Initially, the painting about Nicholas the Wonderworker was commissioned by the abbess of the nunnery to Repin. Gradually, he became so carried away by this topic that he wrote a masterpiece, which Tsar Alexander III himself immediately acquired from the exhibition of the Itinerants. The choice of the plot was influenced by the controversy raised earlier by Leo Tolstoy about the abolition of the death penalty in Russia. The canvas depicts Nicholas of Mirlikisky at the moment when he is about to grab the sword from the executioner to prevent him from being executed. Before that, Nikolai was away, but upon learning that the bribed mayor had condemned three innocent people to death, he immediately returned to the city of Miru and bravely put an end to the injustice. Most of all, in the picture, attention is drawn to the contrast between the confident and adamant Nicholas the Wonderworker and the surprised and bewildered faces of others present. Subsequently, Repin also painted a reduced version of the canvas for the monastery.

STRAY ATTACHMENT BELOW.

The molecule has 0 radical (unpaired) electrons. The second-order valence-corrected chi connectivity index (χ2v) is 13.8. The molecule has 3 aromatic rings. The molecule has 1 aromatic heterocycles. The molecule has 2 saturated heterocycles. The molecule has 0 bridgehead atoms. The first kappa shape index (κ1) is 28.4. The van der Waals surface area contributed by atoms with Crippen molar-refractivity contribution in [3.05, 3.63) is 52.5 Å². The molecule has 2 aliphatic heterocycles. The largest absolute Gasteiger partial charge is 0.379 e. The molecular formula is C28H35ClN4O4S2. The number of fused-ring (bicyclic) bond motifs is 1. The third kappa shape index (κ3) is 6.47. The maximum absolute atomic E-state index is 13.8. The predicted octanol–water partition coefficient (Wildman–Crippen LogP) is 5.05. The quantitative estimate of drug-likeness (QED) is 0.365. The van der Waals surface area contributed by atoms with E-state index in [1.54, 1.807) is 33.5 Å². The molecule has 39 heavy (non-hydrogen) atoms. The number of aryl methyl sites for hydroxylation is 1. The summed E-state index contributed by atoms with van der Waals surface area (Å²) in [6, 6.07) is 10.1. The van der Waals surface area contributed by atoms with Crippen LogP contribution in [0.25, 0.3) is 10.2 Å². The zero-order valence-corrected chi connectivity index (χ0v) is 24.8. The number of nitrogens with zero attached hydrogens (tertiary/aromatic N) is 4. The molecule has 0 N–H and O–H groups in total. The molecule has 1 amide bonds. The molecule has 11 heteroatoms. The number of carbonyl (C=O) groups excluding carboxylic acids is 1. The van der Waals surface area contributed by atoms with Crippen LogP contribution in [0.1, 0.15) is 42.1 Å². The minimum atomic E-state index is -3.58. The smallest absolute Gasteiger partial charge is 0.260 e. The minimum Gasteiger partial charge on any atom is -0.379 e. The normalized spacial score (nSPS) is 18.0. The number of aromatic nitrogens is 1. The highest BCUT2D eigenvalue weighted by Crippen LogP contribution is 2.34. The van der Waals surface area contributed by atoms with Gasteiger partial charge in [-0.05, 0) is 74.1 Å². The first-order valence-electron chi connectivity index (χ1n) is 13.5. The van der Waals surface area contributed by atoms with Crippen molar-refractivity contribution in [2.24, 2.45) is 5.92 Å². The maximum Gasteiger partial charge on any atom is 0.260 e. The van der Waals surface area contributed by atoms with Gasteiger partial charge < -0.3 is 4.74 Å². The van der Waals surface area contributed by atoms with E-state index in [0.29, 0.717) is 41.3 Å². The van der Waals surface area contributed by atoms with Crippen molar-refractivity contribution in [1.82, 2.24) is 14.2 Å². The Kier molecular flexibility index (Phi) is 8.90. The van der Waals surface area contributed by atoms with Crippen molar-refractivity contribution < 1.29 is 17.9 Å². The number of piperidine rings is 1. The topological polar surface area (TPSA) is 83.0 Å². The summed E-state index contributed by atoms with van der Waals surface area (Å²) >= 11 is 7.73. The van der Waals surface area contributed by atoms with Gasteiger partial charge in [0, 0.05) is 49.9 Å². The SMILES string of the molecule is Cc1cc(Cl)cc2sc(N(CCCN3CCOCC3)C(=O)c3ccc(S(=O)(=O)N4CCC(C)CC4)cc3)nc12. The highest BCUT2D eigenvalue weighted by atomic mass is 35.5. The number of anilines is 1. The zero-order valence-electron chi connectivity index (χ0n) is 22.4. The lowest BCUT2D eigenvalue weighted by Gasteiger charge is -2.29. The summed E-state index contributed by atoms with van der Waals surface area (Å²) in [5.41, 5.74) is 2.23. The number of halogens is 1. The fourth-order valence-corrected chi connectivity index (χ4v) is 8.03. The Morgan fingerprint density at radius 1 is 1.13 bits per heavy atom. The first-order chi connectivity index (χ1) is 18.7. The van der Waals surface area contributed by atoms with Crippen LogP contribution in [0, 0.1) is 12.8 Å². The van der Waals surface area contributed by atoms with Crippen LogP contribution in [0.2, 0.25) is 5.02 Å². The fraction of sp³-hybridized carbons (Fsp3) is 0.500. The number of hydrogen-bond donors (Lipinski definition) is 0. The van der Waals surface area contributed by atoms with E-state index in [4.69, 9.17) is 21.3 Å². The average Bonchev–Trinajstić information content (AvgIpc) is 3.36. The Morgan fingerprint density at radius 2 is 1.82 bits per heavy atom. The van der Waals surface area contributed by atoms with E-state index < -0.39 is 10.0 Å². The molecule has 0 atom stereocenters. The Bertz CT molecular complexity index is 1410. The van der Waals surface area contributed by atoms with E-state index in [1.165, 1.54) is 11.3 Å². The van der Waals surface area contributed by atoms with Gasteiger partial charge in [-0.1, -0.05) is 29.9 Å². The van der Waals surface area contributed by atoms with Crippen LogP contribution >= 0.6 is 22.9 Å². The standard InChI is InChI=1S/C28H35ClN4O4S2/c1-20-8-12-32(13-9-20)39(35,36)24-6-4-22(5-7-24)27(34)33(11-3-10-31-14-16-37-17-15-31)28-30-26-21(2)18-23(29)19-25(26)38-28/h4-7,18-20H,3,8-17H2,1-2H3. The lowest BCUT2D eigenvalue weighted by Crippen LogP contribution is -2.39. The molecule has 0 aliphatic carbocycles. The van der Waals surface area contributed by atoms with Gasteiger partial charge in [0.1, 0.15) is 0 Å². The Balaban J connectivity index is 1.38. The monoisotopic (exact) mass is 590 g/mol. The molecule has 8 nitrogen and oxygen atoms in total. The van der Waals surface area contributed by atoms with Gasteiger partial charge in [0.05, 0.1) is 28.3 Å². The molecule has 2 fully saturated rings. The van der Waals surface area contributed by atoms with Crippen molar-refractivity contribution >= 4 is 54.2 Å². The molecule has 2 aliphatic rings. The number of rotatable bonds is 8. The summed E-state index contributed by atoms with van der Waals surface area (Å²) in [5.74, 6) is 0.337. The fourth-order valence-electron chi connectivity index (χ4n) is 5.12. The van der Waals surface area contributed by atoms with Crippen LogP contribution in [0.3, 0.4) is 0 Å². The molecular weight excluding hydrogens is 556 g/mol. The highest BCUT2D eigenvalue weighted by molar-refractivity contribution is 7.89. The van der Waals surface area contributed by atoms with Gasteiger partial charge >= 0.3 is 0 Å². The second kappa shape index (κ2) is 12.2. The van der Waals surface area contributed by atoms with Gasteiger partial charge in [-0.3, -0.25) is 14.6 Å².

Cossacks write a letter to the Turkish sultan
Ilya Repin first heard the story of a letter written by the Cossacks of the Zaporizhzhya Sich in response to the ultimatum of the Turkish Sultan when visiting his friend the historian Dmitry Yavornitsky, who kept a copy of the letter dating from the 18th century. The painter was greatly interested in this story, and he decided to use the plot for his new painting. He depicted on it directly the process of composing an obscene and offensive answer, which, according to legend, was sent by the Cossacks to the ruler of the Ottoman Empire. Due to the fact that the artist, in the process of creating the canvas, carefully studied the culture of the Ukrainian Cossacks, the scene came out interesting and lively, and the weapons and clothes were historically accurate. The picture was highly appreciated in Russia and at several foreign exhibitions.
Did not wait